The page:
With Mica We Mourn: Fort Ancient Mortuary Practices at Clark Rockshelter, Kentucky
|Title||With Mica We Mourn: Fort Ancient Mortuary Practices at Clark Rockshelter, Kentucky|
|Publication Type||Journal Article|
|Year of Publication||2009|
|Authors||MacDonald, DH, Manzano, B, Lothrop, JC, Cremeens, DL, Parker, KC, Shreckengost, B|
|Journal||Midcontinental Journal of Archaeology|
|Keywords||Fort Ancient, mica, Mortuary|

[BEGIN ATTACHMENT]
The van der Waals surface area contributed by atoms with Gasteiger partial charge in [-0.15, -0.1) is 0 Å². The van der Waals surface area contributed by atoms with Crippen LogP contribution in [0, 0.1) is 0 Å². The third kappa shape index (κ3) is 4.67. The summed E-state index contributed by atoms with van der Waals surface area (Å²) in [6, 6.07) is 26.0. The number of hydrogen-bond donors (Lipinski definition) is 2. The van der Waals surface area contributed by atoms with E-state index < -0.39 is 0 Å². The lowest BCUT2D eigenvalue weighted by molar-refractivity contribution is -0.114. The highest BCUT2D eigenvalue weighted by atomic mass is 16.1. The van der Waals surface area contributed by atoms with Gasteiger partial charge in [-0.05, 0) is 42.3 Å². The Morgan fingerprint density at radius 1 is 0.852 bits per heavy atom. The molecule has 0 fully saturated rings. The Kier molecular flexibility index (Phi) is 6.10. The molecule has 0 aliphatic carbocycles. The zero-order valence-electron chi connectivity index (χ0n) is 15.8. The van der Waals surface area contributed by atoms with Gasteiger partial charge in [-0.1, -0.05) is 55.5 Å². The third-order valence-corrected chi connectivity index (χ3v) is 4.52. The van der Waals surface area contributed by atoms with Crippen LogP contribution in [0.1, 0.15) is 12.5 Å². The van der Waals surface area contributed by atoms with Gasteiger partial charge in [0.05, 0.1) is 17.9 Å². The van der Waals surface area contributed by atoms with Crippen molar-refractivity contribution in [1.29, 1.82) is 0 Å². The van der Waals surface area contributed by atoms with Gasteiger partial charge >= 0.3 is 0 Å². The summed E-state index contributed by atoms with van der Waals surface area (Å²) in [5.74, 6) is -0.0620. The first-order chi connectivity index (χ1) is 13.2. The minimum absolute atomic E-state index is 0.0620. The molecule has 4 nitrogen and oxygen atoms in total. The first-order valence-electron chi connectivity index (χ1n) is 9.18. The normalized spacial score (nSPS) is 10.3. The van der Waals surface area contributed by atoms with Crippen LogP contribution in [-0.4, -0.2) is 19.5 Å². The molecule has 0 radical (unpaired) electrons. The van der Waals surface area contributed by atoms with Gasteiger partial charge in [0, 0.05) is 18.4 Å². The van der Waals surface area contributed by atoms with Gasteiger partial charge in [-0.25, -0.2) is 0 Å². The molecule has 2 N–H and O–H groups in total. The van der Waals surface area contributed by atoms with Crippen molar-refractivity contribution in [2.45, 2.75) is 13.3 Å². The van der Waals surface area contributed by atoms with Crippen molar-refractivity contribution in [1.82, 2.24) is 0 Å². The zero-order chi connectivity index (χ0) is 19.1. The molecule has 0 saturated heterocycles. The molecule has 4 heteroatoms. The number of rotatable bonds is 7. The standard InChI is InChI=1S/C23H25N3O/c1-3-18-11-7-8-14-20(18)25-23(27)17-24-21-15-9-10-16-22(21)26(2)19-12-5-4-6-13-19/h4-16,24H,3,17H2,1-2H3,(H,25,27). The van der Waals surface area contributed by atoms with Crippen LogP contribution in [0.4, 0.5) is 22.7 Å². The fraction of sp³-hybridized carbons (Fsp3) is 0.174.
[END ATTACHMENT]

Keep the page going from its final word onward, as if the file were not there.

Excavations in 2005-2006 at Clark Rocksheiter (15FD110) in eastern Kentucky yielded a unique Fort Ancient mortuary feature containing extremely fragmented human remains of two individuals, a child and an adult. The sandstone-slab burial pit at Clark Rockshelter also contained abundant mica, faunal and botanical remains, pottery, bone tools (bowl and bone pin/awl), as well as four beads (including one of marginella shell). Only approximately five percent of the skeletons are represented at the site because they were secondary reburial of cremated remains. Three radiocarbon dates, as well as the structure and content of the burial feature, indicate interment of the Fort Ancient individuals together between approximately Cal ad 1100-1300. While the Clark Rocksheiter individuals were members of Fort Ancient culture, the presence of mica and a marines hell bead in the Clark Rocksheter burial indicates trade with North Carolina Pisgah phase cultures.